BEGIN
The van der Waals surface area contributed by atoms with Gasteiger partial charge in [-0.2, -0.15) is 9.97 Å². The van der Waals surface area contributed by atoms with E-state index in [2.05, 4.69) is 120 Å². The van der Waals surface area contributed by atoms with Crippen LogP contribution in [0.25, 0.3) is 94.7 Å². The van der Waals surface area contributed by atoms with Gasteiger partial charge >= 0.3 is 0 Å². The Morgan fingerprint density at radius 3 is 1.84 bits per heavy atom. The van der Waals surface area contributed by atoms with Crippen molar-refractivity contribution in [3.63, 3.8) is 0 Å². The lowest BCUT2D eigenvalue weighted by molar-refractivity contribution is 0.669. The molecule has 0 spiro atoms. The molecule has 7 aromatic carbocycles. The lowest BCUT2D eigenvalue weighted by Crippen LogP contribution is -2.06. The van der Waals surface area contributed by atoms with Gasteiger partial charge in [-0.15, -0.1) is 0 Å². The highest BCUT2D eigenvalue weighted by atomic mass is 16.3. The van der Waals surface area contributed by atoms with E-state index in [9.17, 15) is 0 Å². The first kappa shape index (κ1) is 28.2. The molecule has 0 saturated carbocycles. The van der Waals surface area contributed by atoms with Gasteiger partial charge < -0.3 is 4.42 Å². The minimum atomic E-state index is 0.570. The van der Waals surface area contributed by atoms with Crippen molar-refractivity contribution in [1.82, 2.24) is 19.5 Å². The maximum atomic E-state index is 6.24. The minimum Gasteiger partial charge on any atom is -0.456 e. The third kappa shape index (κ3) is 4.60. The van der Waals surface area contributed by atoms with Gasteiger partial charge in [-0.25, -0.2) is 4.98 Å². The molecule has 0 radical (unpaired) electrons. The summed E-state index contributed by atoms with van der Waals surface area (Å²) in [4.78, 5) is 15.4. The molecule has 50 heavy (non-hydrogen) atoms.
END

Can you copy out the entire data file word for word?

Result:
The van der Waals surface area contributed by atoms with Gasteiger partial charge in [-0.2, -0.15) is 9.97 Å². The van der Waals surface area contributed by atoms with E-state index in [2.05, 4.69) is 120 Å². The van der Waals surface area contributed by atoms with Crippen LogP contribution in [0.25, 0.3) is 94.7 Å². The van der Waals surface area contributed by atoms with Gasteiger partial charge >= 0.3 is 0 Å². The Morgan fingerprint density at radius 3 is 1.84 bits per heavy atom. The van der Waals surface area contributed by atoms with Crippen molar-refractivity contribution in [3.63, 3.8) is 0 Å². The lowest BCUT2D eigenvalue weighted by molar-refractivity contribution is 0.669. The molecule has 0 spiro atoms. The molecule has 7 aromatic carbocycles. The lowest BCUT2D eigenvalue weighted by Crippen LogP contribution is -2.06. The van der Waals surface area contributed by atoms with Gasteiger partial charge in [-0.15, -0.1) is 0 Å². The highest BCUT2D eigenvalue weighted by atomic mass is 16.3. The van der Waals surface area contributed by atoms with E-state index in [9.17, 15) is 0 Å². The first kappa shape index (κ1) is 28.2. The molecule has 0 saturated carbocycles. The van der Waals surface area contributed by atoms with Gasteiger partial charge < -0.3 is 4.42 Å². The minimum atomic E-state index is 0.570. The van der Waals surface area contributed by atoms with Crippen molar-refractivity contribution in [1.82, 2.24) is 19.5 Å². The maximum atomic E-state index is 6.24. The minimum Gasteiger partial charge on any atom is -0.456 e. The third kappa shape index (κ3) is 4.60. The van der Waals surface area contributed by atoms with Gasteiger partial charge in [-0.25, -0.2) is 4.98 Å². The molecule has 0 radical (unpaired) electrons. The summed E-state index contributed by atoms with van der Waals surface area (Å²) in [4.78, 5) is 15.4. The molecule has 50 heavy (non-hydrogen) atoms.